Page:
John Muir Died 100 Years Ago

John Muir Died 100 Years Ago This Month: If John Muir were alive today...

The world's foremost preservationist would be a restorationist

John Muir died 100 years ago on Christmas Eve. His clear view forever changed the way we value the natural world - and it is a view that is as relevant today as it was on Christmas Eve 1914. Muir understood that the natural world not only needed to be protected from man's greedier instincts, but also that a new form of political activism would be required to do so.

If he were alive, John Muir would no doubt embrace today's environmental movement. Instead of only preserving what little of the Earth's landscapes are still untrammeled, he would also be leading the movement to restore what's been lost.

Surely at the top of his list would be Yosemite National Park's Hetch Hetchy Valley.

Muir is most associated with preserving Yosemite and creating the Sierra Club. But he is also largely responsible for America's extraordinary love affair with national parks in the late 19th and early 20th centuries - a model copied around the world, and now including places like Tanzania's Serengeti and Ecuador's Galapagos Islands.

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A century after Muir's death most conservation activities involve restoration rather than preservation. Certainly Muir would champion the landmark federal laws, passed 40 years ago, to clean our air and our water, and to protect species driven to the brink of extinction, which provide the backbone of much of today's conservation agenda. Muir, of course, had no way to foresee it, but there is little doubt that he would join the epic battle to stop global warming by replacing fossil fuels with sustainable technologies and efficiency.

John Muir, however, ever since recovering from an industrial accident at 29 that had left him temporarily blind, was drawn particularly to large compelling landscapes. He would welcome our ongoing ambitious projects to restore Florida's Everglades and the Mississippi River Delta. Muir would also be pleased with the campaigns in his adopted California which have restored wetlands in the Central Valley and at Mono Lake, and improved river flows to sustain fisheries on the Trinity and San Joaquin Rivers, and in the Sacramento-San Joaquin Delta.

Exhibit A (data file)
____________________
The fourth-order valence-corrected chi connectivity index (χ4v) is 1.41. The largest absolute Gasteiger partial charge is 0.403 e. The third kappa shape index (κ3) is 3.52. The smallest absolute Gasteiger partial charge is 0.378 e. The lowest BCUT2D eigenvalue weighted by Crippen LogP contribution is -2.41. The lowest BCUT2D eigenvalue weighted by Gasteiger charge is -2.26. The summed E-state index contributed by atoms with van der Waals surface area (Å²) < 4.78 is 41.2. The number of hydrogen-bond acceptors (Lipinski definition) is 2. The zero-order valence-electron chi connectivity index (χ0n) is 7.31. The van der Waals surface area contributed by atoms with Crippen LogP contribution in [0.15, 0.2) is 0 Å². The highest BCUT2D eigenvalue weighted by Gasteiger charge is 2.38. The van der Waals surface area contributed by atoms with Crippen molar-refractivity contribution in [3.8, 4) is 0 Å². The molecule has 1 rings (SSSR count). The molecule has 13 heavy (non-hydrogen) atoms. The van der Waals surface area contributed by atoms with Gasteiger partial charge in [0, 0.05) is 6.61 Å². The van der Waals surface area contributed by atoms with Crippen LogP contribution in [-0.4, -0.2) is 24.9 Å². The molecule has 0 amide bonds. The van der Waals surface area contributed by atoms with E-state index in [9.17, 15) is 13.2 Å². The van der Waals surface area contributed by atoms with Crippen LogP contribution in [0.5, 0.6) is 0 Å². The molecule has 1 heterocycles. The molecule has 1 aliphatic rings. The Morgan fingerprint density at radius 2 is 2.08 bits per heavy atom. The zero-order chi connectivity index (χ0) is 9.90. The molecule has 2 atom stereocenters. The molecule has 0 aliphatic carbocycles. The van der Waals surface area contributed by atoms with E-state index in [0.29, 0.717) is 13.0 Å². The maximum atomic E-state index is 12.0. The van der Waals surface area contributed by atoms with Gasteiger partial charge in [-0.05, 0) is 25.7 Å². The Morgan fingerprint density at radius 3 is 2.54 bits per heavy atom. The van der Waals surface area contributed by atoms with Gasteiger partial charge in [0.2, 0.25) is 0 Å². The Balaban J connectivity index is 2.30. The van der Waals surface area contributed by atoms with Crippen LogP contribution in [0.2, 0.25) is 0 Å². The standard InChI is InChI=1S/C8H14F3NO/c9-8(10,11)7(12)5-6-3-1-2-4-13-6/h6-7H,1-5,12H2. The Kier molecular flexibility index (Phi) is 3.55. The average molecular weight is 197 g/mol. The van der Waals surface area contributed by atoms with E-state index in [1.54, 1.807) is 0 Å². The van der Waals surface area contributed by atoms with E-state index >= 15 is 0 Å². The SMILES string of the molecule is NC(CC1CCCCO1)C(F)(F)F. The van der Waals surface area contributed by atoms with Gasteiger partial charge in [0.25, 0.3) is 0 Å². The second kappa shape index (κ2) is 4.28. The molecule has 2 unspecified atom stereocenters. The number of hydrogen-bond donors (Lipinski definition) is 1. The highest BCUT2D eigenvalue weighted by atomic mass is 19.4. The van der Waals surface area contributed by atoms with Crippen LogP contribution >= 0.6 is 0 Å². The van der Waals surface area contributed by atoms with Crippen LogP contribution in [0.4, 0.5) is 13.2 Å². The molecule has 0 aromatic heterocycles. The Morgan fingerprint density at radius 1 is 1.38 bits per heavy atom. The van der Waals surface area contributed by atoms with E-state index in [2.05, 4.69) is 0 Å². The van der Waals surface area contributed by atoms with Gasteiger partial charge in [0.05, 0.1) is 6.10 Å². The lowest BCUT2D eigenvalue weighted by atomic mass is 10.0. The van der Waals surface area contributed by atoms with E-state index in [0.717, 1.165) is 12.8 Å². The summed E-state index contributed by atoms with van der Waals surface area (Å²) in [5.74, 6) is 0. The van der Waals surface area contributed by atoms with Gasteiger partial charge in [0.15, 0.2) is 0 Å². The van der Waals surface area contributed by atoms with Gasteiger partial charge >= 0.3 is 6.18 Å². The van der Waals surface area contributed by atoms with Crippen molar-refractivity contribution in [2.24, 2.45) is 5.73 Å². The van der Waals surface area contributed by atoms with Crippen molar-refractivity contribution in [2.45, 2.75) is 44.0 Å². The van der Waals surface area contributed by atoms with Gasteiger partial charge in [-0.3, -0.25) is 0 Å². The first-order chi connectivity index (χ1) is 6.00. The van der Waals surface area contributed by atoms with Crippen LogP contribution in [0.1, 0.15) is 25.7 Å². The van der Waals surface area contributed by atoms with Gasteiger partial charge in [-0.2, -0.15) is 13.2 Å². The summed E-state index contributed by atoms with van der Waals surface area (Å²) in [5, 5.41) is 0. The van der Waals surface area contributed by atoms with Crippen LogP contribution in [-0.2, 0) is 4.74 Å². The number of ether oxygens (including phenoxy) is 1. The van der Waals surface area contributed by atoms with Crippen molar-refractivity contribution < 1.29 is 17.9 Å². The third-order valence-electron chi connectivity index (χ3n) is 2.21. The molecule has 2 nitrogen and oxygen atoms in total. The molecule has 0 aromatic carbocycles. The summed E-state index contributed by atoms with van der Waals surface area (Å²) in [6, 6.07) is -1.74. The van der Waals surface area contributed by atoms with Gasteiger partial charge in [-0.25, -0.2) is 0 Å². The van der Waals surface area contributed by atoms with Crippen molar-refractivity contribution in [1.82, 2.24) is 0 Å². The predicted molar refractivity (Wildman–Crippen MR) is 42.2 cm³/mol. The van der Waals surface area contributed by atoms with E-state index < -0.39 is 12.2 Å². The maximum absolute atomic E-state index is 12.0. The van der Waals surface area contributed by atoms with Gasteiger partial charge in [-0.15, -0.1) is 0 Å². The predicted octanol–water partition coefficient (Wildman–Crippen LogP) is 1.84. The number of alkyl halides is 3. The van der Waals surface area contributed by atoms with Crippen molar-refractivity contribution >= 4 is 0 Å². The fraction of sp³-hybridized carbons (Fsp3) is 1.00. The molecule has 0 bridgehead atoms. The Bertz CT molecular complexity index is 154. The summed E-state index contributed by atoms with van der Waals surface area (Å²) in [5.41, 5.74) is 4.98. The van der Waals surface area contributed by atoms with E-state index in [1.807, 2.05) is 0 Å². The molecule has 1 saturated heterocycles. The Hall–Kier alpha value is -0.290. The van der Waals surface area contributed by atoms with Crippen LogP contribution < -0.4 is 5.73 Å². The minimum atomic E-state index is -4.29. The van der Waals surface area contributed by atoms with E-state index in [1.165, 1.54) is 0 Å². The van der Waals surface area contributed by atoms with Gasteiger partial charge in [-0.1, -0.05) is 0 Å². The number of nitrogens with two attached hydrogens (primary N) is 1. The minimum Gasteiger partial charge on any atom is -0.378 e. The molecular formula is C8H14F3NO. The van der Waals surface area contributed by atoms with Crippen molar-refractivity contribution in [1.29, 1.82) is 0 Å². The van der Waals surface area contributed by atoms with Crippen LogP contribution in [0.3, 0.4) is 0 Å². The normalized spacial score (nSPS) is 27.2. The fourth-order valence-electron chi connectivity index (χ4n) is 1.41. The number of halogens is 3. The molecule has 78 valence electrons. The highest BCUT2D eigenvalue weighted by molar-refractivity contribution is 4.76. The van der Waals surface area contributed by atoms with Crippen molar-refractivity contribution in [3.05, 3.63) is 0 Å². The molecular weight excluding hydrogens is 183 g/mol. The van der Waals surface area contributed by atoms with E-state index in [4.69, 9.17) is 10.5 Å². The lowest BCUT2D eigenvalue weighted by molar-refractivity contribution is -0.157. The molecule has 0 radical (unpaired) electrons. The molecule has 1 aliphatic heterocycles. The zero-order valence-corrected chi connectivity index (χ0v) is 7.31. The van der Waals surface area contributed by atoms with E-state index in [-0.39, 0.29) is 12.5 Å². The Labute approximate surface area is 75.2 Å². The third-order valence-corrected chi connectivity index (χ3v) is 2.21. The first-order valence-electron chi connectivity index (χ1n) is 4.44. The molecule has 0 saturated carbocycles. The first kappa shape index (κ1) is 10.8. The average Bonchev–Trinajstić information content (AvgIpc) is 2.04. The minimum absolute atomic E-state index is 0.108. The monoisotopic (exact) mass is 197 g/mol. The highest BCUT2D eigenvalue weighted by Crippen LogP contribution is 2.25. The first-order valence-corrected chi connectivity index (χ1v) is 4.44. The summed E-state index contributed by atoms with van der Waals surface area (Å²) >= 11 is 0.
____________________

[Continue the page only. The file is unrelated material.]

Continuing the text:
By a large measure, Muir would most enthusiastically embrace the campaign to restore Yosemite National Park's spectacular glacier carved Hetch Hetchy Valley.

In 1913, a year before Muir died, the decade long debate over Hetch Hetchy came to Washington DC. In spite of editorials in opposition from more than 200 newspapers nationwide, Congress passed the Raker Act, allowing San Francisco to clear-cut, dam and flood the Hetch Hetchy Valley.

Muir would be pleased to know that Hetch Hetchy's misfortune changed history. In 1916 Congress, reflecting on the unprecedented groundswell of public opinion during the debate over the Raker Act, passed the National Park Service Act - a law intended to prevent any more such intrusions. Subsequently, proposals to build dams in Yellowstone in the 1920s and Grand Canyon in the 1950s were defeated.

This seminal moment in history has been described as "the birth of modern environmentalism" (historian Robert Righter) and the "defining struggle of the conservation movement" (Robert Redford).

Indeed, some good has come from the debacle a century ago that allowed Yosemite's Hetch Hetchy Valley to be destroyed. But the 21st century is the age of restoration. Many of the most destructive dams across America are being removed.
Our mission at Restore Hetch Hetchy is to return the Hetch Hetchy Valley in Yosemite National Park to its natural splendor ─ while continuing to meet the water and power needs of all communities that depend on the Tuolumne River.

Restoration of Hetch Hetchy will not only make Yosemite and our national park system whole once again, but it will also inspire restoration activities across America and around the world as we struggle to make our planet sustainable and livable.

We are pleased to know that John Muir's spirit is with us.

Spreck Rosekrans is Executive Director of Restore Hetch Hetchy